As we reported last week, New Mexico man David Eckert was forced to undergo several enemas and anal cavity searches in January. The invasive searches happened after the man was pulled over for not coming to a full stop at a Walmart stop sign. Cops said they were suspicious of Eckert because he was “clenching his buttocks.”

No drugs were found on Eckert.

Now, another similar story has surfaced. New Mexico cops did the same thing to another driver, Timothy Young, for failing to signal a turn in October, 2012.

When officers pulled Young over in Silver City for the minor violation, one of their drug-sniffing dogs indicated that he had drugs on him. After cops obtained a warrant, Young was taken to Gila Regional Medical Center where he was forced to undergo several enemas, anal finger exams, and a colonoscopy — just like Eckert.

No drugs were found on Young, either.

Although the same officers were not involved in Eckert and Young’s cases, the same drug-sniffing dog was used both times.

The dog’s name is Leo. Local news station KOB4 took a look at Leo’s certification and found that he had been trained — but that his license to assist police with drug searches expired in April, 2012 (prior to both Eckert and Young’s cases).

Police dogs like Leo are supposed to have their license renewed each year.

Currently, independent oversight boards are looking into both cases. We will keep you up-to-date as news breaks.

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Kristin Tate is a multi-media reporter for Breitbart News and to fearless journalism, she regularly works on undercover stings with James O'Keefe to reveal government waste, abuse, and fraud.Tate was a Young Americans for Liberty (YAL) Chapter President and Founder. She will continue to fight tirelessly for individual liberty and free markets through new media. Visit Kristin's website at

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  • Slim_Strontem

    It ain’t Leo. He cannot testify that he was sniffing at drugs or a fart. Cops trigger false alerts, and can claim alerts even when a dog isn’t giving one.
    These cases prove that coppers cannot be trusted with these tools.

  • JAY
  • Ricky Ross

    Massive surveillance of an entire nation, secret prisons, secret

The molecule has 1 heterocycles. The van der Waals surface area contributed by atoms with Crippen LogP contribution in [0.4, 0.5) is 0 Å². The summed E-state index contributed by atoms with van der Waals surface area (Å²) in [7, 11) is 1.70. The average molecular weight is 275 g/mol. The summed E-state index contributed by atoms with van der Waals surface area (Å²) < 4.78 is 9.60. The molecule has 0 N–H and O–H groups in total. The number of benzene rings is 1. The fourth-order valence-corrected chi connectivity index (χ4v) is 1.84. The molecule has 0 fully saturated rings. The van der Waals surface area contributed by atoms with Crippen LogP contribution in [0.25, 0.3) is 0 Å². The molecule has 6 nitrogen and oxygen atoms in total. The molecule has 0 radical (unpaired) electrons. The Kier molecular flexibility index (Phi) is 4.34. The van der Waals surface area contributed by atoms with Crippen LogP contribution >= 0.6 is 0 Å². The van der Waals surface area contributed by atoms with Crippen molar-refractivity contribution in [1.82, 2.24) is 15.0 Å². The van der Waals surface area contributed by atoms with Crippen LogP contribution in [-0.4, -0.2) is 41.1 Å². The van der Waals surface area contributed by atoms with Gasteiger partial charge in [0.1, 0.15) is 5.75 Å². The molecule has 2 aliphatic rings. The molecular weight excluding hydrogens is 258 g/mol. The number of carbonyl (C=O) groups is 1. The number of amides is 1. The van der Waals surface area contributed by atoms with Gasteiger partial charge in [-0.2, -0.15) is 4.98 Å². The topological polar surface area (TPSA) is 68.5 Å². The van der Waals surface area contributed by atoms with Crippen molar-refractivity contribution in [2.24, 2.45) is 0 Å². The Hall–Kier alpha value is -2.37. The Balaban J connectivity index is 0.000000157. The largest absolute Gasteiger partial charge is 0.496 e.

courts, secret laws, secret judges, secret police, secret
    interpretation of laws, secret list, secret hearings, secret evidence,
    militarization of local police forces, the largest prison population on
    earth, internal spy drones, millions of internal domestic spies,
    indefinite detention without charge or trial under NDAA, TSA deployed
    onto public streets, propaganda media, a call for the arrest of
    journalist, eugenics programs, endless wars, etc, etc, etc, etc, etc,

    …Americans should not be surprised that these types of medical procedures/RAPE have begun!

    • Tom223

      Is there a penal code for sniffing without a license. It seems there is way too much vagary with these dogs.

  • Paul Stewart

    This story defies the imagination.

    How did we get to a point where police officers and medical professionals work together to do something like this?

    Why haven’t these cops been fired, why hasn’t the AG of New Mexico reigned in these Nazi thugs imitating peace officers? Did a judge issue a search warrant for this, has he been impeached yet?

    Is there a class in New Mexico police academy that teaches how to recognize the difference between legal and criminal butt clenching?

    How are police officers trained to know when the level of butt clenching being observed becomes probable cause to search a person’s rectum?

    • B-rye

      “Is there a class in New Mexico police academy that teaches how to recognize the difference between legal and criminal butt clenching?”

      It’s called the Academy’s shower!

  • Paul Stewart

    Here’s a good question. Has this “practice” ever led to an actual seizure of drugs?